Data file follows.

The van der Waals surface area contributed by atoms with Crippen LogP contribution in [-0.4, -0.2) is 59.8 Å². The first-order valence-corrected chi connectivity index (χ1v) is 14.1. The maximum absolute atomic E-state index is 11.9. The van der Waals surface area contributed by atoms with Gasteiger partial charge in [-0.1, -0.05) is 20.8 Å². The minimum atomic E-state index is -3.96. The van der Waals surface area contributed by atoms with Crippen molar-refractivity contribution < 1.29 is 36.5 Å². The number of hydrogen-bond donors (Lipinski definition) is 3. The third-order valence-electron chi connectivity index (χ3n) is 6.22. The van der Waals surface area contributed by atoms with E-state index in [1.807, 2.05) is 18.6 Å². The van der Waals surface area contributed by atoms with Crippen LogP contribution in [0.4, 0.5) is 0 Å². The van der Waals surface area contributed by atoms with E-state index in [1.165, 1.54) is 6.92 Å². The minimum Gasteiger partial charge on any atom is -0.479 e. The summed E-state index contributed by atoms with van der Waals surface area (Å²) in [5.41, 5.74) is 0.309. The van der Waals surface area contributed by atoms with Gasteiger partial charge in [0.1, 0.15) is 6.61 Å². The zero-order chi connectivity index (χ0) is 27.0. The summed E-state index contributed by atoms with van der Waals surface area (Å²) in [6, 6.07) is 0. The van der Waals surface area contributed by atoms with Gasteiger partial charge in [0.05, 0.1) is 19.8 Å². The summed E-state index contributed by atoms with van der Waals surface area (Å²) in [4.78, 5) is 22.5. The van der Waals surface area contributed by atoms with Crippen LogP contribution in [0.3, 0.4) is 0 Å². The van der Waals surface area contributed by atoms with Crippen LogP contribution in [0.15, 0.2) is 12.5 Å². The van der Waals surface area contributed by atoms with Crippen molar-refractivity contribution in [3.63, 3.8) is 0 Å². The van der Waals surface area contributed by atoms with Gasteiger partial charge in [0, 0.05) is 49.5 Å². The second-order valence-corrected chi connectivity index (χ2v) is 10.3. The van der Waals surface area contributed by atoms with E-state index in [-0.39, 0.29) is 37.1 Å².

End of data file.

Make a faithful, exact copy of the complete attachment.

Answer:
The van der Waals surface area contributed by atoms with Crippen LogP contribution in [-0.4, -0.2) is 59.8 Å². The first-order valence-corrected chi connectivity index (χ1v) is 14.1. The maximum absolute atomic E-state index is 11.9. The van der Waals surface area contributed by atoms with Gasteiger partial charge in [-0.1, -0.05) is 20.8 Å². The minimum atomic E-state index is -3.96. The van der Waals surface area contributed by atoms with Crippen molar-refractivity contribution < 1.29 is 36.5 Å². The number of hydrogen-bond donors (Lipinski definition) is 3. The third-order valence-electron chi connectivity index (χ3n) is 6.22. The van der Waals surface area contributed by atoms with E-state index in [1.807, 2.05) is 18.6 Å². The van der Waals surface area contributed by atoms with Crippen LogP contribution in [0.4, 0.5) is 0 Å². The van der Waals surface area contributed by atoms with E-state index in [1.165, 1.54) is 6.92 Å². The minimum Gasteiger partial charge on any atom is -0.479 e. The summed E-state index contributed by atoms with van der Waals surface area (Å²) in [5.41, 5.74) is 0.309. The van der Waals surface area contributed by atoms with Gasteiger partial charge in [0.1, 0.15) is 6.61 Å². The zero-order chi connectivity index (χ0) is 27.0. The summed E-state index contributed by atoms with van der Waals surface area (Å²) in [6, 6.07) is 0. The van der Waals surface area contributed by atoms with Gasteiger partial charge in [0.05, 0.1) is 19.8 Å². The summed E-state index contributed by atoms with van der Waals surface area (Å²) in [4.78, 5) is 22.5. The van der Waals surface area contributed by atoms with Crippen LogP contribution in [0.3, 0.4) is 0 Å². The van der Waals surface area contributed by atoms with Crippen LogP contribution in [0.15, 0.2) is 12.5 Å². The van der Waals surface area contributed by atoms with Crippen molar-refractivity contribution in [3.63, 3.8) is 0 Å². The van der Waals surface area contributed by atoms with Gasteiger partial charge in [0, 0.05) is 49.5 Å². The second-order valence-corrected chi connectivity index (χ2v) is 10.3. The van der Waals surface area contributed by atoms with E-state index in [-0.39, 0.29) is 37.1 Å².